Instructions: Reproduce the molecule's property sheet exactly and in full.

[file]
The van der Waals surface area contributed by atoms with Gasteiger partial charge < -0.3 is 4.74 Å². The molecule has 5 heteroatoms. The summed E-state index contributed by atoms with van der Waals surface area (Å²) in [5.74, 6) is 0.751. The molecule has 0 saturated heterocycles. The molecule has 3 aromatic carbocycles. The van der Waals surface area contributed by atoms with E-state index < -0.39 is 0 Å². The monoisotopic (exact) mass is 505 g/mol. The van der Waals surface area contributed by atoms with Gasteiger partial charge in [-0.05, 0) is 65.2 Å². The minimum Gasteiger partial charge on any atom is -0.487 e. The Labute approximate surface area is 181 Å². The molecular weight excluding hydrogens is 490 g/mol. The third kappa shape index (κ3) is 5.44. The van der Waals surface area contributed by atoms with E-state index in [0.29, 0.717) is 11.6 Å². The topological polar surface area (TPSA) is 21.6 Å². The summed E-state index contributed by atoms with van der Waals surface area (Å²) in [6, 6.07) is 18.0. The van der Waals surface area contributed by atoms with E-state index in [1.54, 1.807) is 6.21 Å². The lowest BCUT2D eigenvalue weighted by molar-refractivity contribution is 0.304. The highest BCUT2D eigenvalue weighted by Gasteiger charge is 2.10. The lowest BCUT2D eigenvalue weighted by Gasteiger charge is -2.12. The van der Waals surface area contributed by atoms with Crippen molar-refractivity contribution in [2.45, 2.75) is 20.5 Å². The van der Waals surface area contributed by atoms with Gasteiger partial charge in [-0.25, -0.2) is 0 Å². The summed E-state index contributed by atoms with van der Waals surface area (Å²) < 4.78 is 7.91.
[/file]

The van der Waals surface area contributed by atoms with Gasteiger partial charge < -0.3 is 4.74 Å². The molecule has 5 heteroatoms. The summed E-state index contributed by atoms with van der Waals surface area (Å²) in [5.74, 6) is 0.751. The molecule has 0 saturated heterocycles. The molecule has 3 aromatic carbocycles. The van der Waals surface area contributed by atoms with E-state index < -0.39 is 0 Å². The monoisotopic (exact) mass is 505 g/mol. The van der Waals surface area contributed by atoms with Gasteiger partial charge in [-0.05, 0) is 65.2 Å². The minimum Gasteiger partial charge on any atom is -0.487 e. The Labute approximate surface area is 181 Å². The molecular weight excluding hydrogens is 490 g/mol. The third kappa shape index (κ3) is 5.44. The van der Waals surface area contributed by atoms with E-state index in [0.29, 0.717) is 11.6 Å². The topological polar surface area (TPSA) is 21.6 Å². The summed E-state index contributed by atoms with van der Waals surface area (Å²) in [6, 6.07) is 18.0. The van der Waals surface area contributed by atoms with E-state index in [1.54, 1.807) is 6.21 Å². The lowest BCUT2D eigenvalue weighted by molar-refractivity contribution is 0.304. The highest BCUT2D eigenvalue weighted by Gasteiger charge is 2.10. The lowest BCUT2D eigenvalue weighted by Gasteiger charge is -2.12. The van der Waals surface area contributed by atoms with Crippen molar-refractivity contribution in [2.45, 2.75) is 20.5 Å². The van der Waals surface area contributed by atoms with Gasteiger partial charge in [-0.25, -0.2) is 0 Å². The summed E-state index contributed by atoms with van der Waals surface area (Å²) < 4.78 is 7.91.